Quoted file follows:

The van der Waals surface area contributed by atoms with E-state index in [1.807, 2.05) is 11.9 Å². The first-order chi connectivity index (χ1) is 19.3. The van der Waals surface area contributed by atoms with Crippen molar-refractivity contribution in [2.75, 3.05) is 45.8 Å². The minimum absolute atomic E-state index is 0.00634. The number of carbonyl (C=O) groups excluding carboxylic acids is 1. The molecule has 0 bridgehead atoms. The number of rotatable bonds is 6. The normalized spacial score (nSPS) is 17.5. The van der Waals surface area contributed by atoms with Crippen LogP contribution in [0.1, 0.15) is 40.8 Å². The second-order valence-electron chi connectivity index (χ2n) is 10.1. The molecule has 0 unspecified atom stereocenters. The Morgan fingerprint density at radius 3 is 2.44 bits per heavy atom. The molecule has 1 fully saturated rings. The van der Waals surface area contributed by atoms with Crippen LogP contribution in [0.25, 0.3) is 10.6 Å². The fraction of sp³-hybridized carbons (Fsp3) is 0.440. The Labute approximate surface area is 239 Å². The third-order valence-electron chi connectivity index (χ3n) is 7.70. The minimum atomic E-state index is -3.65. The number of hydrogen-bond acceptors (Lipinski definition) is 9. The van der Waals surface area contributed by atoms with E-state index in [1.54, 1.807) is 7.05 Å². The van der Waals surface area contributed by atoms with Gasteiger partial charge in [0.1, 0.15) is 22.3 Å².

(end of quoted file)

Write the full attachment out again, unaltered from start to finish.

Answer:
The van der Waals surface area contributed by atoms with E-state index in [1.807, 2.05) is 11.9 Å². The first-order chi connectivity index (χ1) is 19.3. The van der Waals surface area contributed by atoms with Crippen molar-refractivity contribution in [2.75, 3.05) is 45.8 Å². The minimum absolute atomic E-state index is 0.00634. The number of carbonyl (C=O) groups excluding carboxylic acids is 1. The molecule has 0 bridgehead atoms. The number of rotatable bonds is 6. The normalized spacial score (nSPS) is 17.5. The van der Waals surface area contributed by atoms with Crippen LogP contribution in [0.1, 0.15) is 40.8 Å². The second-order valence-electron chi connectivity index (χ2n) is 10.1. The molecule has 0 unspecified atom stereocenters. The Morgan fingerprint density at radius 3 is 2.44 bits per heavy atom. The molecule has 1 fully saturated rings. The van der Waals surface area contributed by atoms with Crippen LogP contribution in [0.25, 0.3) is 10.6 Å². The fraction of sp³-hybridized carbons (Fsp3) is 0.440. The Labute approximate surface area is 239 Å². The third-order valence-electron chi connectivity index (χ3n) is 7.70. The minimum atomic E-state index is -3.65. The number of hydrogen-bond acceptors (Lipinski definition) is 9. The van der Waals surface area contributed by atoms with E-state index in [1.54, 1.807) is 7.05 Å². The van der Waals surface area contributed by atoms with Gasteiger partial charge in [0.1, 0.15) is 22.3 Å².